Fascist Italy aimed to carve out a new Roman Empire, while British forces aimed initially to retain the status quo. Italy launched various attacks around the Mediterranean, which were largely unsuccessful. With the introduction of German forces, Yugoslavia and Greece were overrun. Allied and Axis forces engaged in back and forth fighting across North Africa, with Axis interference in the Middle East causing fighting to spread there. With confidence high from early gains, German forces planned elaborate attacks to be launched to capture the Middle East and then to possibly attack the southern border of the Soviet Union. However, following three years of fighting, Axis forces were defeated in North Africa and their interference in the Middle East was halted. Allied forces then commenced an invasion of Southern Europe, resulting in the Italians switching sides and deposing Mussolini. A prolonged battle for Italy took place, and as the strategic situation changed in southeast Europe, British troops returned to Greece.

The theatre of war, the longest during the Second World War, resulted in the destruction of the Italian Empire and altered the strategic position of Germany resulting in numerous German divisions being deployed to Africa and Italy and total losses (including those captured upon final surrender) being over half a million. Italian losses, in the theatre, amount to around to 177,000 men with a further several hundred thousand captured during the process of the various campaigns. British losses amount to over 300,000 men killed, wounded, or captured, and total American losses in the region amounted to 130,000.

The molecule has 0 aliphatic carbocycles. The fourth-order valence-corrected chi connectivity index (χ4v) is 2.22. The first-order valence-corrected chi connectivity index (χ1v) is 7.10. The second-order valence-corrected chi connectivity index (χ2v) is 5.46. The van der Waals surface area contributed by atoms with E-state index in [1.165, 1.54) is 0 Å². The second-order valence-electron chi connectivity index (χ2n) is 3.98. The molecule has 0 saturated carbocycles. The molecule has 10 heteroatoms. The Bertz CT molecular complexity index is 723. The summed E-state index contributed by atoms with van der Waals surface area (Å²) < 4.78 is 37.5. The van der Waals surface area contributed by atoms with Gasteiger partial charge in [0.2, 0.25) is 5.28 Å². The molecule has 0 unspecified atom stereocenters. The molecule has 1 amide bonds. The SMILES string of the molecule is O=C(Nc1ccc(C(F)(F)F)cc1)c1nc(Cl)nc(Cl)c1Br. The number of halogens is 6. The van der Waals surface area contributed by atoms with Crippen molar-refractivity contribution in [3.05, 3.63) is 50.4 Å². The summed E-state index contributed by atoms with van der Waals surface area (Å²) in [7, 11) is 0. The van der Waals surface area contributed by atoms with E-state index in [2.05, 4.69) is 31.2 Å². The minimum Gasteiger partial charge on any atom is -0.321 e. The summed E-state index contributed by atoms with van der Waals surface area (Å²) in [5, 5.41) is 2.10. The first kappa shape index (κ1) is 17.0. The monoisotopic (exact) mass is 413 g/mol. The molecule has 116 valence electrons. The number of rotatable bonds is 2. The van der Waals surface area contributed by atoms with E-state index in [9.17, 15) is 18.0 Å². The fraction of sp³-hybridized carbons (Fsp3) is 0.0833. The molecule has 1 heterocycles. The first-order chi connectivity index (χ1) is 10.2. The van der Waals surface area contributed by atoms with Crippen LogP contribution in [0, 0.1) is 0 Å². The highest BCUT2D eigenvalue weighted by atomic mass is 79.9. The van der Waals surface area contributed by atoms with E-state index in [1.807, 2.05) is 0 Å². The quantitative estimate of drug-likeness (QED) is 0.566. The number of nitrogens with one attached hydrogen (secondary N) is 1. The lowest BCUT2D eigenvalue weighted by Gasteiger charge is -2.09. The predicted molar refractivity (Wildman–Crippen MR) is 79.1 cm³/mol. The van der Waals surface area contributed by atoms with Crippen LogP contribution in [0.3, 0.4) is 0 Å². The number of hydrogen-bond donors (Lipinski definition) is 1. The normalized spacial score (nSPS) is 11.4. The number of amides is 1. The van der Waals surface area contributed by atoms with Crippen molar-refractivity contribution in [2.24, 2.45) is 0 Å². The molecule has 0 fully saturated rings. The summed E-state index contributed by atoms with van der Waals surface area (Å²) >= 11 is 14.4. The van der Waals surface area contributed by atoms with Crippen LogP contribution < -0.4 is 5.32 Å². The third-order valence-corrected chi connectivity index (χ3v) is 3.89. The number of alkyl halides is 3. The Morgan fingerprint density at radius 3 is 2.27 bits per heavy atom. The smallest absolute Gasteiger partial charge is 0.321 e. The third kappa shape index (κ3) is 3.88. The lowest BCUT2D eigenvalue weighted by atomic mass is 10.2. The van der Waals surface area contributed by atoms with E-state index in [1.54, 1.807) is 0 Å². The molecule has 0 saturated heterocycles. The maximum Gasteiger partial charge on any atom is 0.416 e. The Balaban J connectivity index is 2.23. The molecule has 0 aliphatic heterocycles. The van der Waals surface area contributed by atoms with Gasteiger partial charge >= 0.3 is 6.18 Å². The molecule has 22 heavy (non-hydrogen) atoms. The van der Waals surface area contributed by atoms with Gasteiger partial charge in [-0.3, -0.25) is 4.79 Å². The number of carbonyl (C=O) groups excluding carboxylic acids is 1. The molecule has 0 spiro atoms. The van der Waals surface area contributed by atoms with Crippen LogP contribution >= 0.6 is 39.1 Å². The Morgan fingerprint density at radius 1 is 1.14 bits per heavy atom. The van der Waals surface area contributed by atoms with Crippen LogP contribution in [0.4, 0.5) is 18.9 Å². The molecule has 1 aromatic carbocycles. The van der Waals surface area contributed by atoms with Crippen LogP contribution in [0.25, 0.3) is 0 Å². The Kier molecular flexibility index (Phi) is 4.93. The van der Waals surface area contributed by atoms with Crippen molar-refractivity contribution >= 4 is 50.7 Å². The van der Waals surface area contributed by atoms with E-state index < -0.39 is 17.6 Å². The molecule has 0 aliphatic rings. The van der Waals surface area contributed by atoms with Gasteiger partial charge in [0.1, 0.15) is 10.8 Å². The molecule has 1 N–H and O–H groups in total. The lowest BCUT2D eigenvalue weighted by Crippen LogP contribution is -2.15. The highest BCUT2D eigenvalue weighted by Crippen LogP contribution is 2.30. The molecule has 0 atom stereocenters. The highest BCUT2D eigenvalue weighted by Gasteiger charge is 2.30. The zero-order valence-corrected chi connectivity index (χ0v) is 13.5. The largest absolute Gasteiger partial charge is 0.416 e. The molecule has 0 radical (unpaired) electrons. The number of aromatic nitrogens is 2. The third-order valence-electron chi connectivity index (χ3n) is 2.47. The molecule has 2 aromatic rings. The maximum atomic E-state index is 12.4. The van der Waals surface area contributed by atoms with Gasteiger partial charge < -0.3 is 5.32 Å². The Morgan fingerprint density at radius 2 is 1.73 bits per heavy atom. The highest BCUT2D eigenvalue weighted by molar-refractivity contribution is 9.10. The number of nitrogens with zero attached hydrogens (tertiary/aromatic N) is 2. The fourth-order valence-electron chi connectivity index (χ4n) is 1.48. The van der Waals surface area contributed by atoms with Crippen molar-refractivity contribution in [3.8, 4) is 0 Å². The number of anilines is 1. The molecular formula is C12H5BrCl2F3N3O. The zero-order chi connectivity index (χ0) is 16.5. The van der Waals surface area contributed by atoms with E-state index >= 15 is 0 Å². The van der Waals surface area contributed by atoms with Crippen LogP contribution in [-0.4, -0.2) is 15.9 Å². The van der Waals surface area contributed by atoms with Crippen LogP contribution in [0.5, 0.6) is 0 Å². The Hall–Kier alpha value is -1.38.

My Participation in This Battle or Operation
From Year
1943
To Year
1945
 
Last Updated:
Mar 3, 2014
   
Personal Memories
   
My Photos From This Battle or Operation
No Available Photos

  972 Also There at This Battle:
  • Adams, Edward Everett, CPT, (1943-1946)
  • Addis, Gerald, S/Sgt, (1941-1944)
  • Albright, Frank Phidias, 1LT, (1942-1946)
  • Allen, Eacott Garvin, 2LT, (1942-1944)
  • Anderson, Harry Vernon, MAJ, (1942-1947)
  • Apgar, Horace Vincent, T/Sgt, (1942-1946)
  • Appel, William B., S/Sgt, (1942-1946)
  • Armijo, Jose Dolores, PFC, (1942-1946)
  • Armstrong, Robert Gelston, S/Sgt, (1942-1946)
  • Bannon, SGT. Dwight, Sgt, (1942-1943)
  • Barancik, Richard, LTC, (1942-1950)
  • Barter, Charles Tracey, MAJ, (1940-1951)
  • Baum, Abraham, MAJ, (1940-1946)
  • Beatty, Jack Donovan, T/4, (1943-1946)
  • Bencowitz, Isaac, CPT, (1917-1945)
  • Bleecker, Paul O., PFC, (1942-1945)
  • Boardman, Edward Thorpe, 1LT, (1943-1946)
  • Bonelli, Anthony, T/5, (1943-1945)
  • Bonilla y Norat, Felix José, 1LT, (1942-1945)
  • Born, Lester Kruger, MAJ, (1942-1946)
  • Boruch, Edward J., T/5, (1942-1945)
  • Brenzel, Frank, T/4, (1944-1946)
  • Brown, Garfield, Cpl, (1942-1946)
  • Brown, John Nicholas, LTC, (1918-1946)